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  • Author: Steven Philip Kramer, Irene Kyriakopoulos
  • Publication Date: 03-1996
  • Content Type: Working Paper
  • Institution: Institute for National Strategic Studies
  • Abstract: When political observers talk about European security, they invariably refer to the challenges Western Europe faces on its peripheries from a renationalized Russia, conflicts in the Balkans, and Islamic fundamentalism in North Africa. Rarely do they imagine that the greatest dangers to the new Europe may come from within, that the kind of stability Europe has enjoyed since World War II could be merely a passing chapter in history, not a transcendence of history. Without suggesting that there is necessarily a worst case ending, this study will argue that there is indeed a series of crises converging on post-Cold War Europe that threaten its stability and that need to be addressed by European policy makers and taken into account by Americans.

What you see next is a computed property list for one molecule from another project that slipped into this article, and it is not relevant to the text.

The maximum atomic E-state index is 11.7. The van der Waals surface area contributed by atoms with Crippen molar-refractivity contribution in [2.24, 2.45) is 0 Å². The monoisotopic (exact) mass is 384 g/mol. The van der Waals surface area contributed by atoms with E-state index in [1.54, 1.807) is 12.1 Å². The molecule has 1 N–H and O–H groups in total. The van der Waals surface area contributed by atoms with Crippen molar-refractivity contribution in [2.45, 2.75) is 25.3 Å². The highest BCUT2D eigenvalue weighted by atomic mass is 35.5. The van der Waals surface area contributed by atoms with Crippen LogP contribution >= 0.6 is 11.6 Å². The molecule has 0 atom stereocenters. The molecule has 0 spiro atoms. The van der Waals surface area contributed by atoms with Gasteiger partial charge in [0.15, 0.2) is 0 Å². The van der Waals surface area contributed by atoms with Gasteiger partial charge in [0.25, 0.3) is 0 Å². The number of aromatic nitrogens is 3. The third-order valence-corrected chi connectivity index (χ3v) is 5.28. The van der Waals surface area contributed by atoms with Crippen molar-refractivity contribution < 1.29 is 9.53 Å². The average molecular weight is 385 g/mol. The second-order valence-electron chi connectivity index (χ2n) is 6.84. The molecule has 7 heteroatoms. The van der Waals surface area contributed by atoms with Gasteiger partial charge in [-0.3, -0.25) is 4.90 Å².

• Topic: Security, Defense Policy, International Law, War
  • Political Geography: Russia, Europe, North Africa
  • Author: Thomas Chronopoulos
  • Publication Date: 12-1995
  • Content Type: Working Paper
  • Institution: Center for Studies of Social Change
  • Abstract: In the period between 1758 and 1834 repertoires of contention in Britain changed from parochial, particular, and bifurcated to cosmopolitan, modular, and autonomous. In other words, eighteenth century actions "that included a good deal of ceremonial, street theater, deployment of strong visual symbols, and destruction of symbolically charged objects" through the course of time lost their relative predominance and instead "demonstrations, strikes, rallies, public meetings, and similar forms of public interaction came to prevail during the nineteenth century." These new routines for the eighteenth century contentious events are the ones that ordinary people in the United States and Western Europe still to this date principally employ to make claims. This conclusion merges from a systematic study of more than 8,000 contentious gatherings, in Southern England (1758-1820) and Great Britain as a whole (1828-1834).
  • Topic: Conflict Resolution, Security, Economics, Politics
  • Political Geography: Britain, United States, United Kingdom, Europe, England